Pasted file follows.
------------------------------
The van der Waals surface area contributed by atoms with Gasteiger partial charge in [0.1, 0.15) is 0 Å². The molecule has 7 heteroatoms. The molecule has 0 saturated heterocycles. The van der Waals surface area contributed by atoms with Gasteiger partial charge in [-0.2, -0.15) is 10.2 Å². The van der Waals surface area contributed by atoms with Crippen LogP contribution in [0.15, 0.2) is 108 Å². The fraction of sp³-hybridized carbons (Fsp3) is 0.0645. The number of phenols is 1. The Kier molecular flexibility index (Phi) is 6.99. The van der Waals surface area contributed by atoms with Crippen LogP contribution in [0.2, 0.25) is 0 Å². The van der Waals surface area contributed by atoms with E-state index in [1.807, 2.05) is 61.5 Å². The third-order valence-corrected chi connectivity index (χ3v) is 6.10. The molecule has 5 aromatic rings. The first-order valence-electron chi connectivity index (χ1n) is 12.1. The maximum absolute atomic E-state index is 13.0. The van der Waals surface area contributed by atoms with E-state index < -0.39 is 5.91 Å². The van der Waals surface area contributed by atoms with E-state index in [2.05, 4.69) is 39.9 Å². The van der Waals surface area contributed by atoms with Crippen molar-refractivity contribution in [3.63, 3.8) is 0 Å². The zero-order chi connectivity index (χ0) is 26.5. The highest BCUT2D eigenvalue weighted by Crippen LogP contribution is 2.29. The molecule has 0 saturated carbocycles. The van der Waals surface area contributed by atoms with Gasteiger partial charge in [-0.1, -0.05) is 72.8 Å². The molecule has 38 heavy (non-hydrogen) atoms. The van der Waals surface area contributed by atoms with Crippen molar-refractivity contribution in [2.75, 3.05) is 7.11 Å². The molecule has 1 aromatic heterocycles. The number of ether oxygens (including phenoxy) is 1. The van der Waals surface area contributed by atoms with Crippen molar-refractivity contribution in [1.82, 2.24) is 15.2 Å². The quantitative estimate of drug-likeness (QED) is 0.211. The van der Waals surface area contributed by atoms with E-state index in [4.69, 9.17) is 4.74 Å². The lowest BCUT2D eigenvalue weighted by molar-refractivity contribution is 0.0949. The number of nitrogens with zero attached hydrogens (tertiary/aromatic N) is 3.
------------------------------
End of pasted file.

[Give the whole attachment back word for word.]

The van der Waals surface area contributed by atoms with Gasteiger partial charge in [0.1, 0.15) is 0 Å². The molecule has 7 heteroatoms. The molecule has 0 saturated heterocycles. The van der Waals surface area contributed by atoms with Gasteiger partial charge in [-0.2, -0.15) is 10.2 Å². The van der Waals surface area contributed by atoms with Crippen LogP contribution in [0.15, 0.2) is 108 Å². The fraction of sp³-hybridized carbons (Fsp3) is 0.0645. The number of phenols is 1. The Kier molecular flexibility index (Phi) is 6.99. The van der Waals surface area contributed by atoms with Crippen LogP contribution in [0.2, 0.25) is 0 Å². The van der Waals surface area contributed by atoms with E-state index in [1.807, 2.05) is 61.5 Å². The third-order valence-corrected chi connectivity index (χ3v) is 6.10. The molecule has 5 aromatic rings. The first-order valence-electron chi connectivity index (χ1n) is 12.1. The maximum absolute atomic E-state index is 13.0. The van der Waals surface area contributed by atoms with E-state index < -0.39 is 5.91 Å². The van der Waals surface area contributed by atoms with E-state index in [2.05, 4.69) is 39.9 Å². The van der Waals surface area contributed by atoms with Crippen molar-refractivity contribution in [3.63, 3.8) is 0 Å². The zero-order chi connectivity index (χ0) is 26.5. The highest BCUT2D eigenvalue weighted by Crippen LogP contribution is 2.29. The molecule has 0 saturated carbocycles. The van der Waals surface area contributed by atoms with Gasteiger partial charge in [-0.1, -0.05) is 72.8 Å². The molecule has 38 heavy (non-hydrogen) atoms. The van der Waals surface area contributed by atoms with Crippen molar-refractivity contribution in [2.75, 3.05) is 7.11 Å². The molecule has 1 aromatic heterocycles. The number of ether oxygens (including phenoxy) is 1. The van der Waals surface area contributed by atoms with Crippen molar-refractivity contribution in [1.82, 2.24) is 15.2 Å². The quantitative estimate of drug-likeness (QED) is 0.211. The van der Waals surface area contributed by atoms with E-state index in [4.69, 9.17) is 4.74 Å². The lowest BCUT2D eigenvalue weighted by molar-refractivity contribution is 0.0949. The number of nitrogens with zero attached hydrogens (tertiary/aromatic N) is 3.